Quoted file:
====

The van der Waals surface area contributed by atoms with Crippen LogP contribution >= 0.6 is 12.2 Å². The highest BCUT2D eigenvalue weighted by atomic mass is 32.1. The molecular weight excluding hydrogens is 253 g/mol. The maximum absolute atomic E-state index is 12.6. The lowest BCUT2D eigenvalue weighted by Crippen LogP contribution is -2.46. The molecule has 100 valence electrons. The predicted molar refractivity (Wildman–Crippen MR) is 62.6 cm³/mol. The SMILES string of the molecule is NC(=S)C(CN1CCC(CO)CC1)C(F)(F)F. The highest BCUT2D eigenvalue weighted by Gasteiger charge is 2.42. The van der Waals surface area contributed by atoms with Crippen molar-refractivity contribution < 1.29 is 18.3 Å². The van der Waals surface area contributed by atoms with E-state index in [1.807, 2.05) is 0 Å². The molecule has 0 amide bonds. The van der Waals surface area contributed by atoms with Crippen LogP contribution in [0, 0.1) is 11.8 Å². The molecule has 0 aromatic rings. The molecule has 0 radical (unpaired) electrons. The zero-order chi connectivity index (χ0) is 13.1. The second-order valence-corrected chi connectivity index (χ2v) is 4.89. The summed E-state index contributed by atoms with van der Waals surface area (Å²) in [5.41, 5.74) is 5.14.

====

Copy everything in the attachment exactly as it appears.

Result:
The van der Waals surface area contributed by atoms with Crippen LogP contribution >= 0.6 is 12.2 Å². The highest BCUT2D eigenvalue weighted by atomic mass is 32.1. The molecular weight excluding hydrogens is 253 g/mol. The maximum absolute atomic E-state index is 12.6. The lowest BCUT2D eigenvalue weighted by Crippen LogP contribution is -2.46. The molecule has 100 valence electrons. The predicted molar refractivity (Wildman–Crippen MR) is 62.6 cm³/mol. The SMILES string of the molecule is NC(=S)C(CN1CCC(CO)CC1)C(F)(F)F. The highest BCUT2D eigenvalue weighted by Gasteiger charge is 2.42. The van der Waals surface area contributed by atoms with Crippen molar-refractivity contribution < 1.29 is 18.3 Å². The van der Waals surface area contributed by atoms with E-state index in [1.807, 2.05) is 0 Å². The molecule has 0 amide bonds. The van der Waals surface area contributed by atoms with Crippen LogP contribution in [0, 0.1) is 11.8 Å². The molecule has 0 aromatic rings. The molecule has 0 radical (unpaired) electrons. The zero-order chi connectivity index (χ0) is 13.1. The second-order valence-corrected chi connectivity index (χ2v) is 4.89. The summed E-state index contributed by atoms with van der Waals surface area (Å²) in [5.41, 5.74) is 5.14.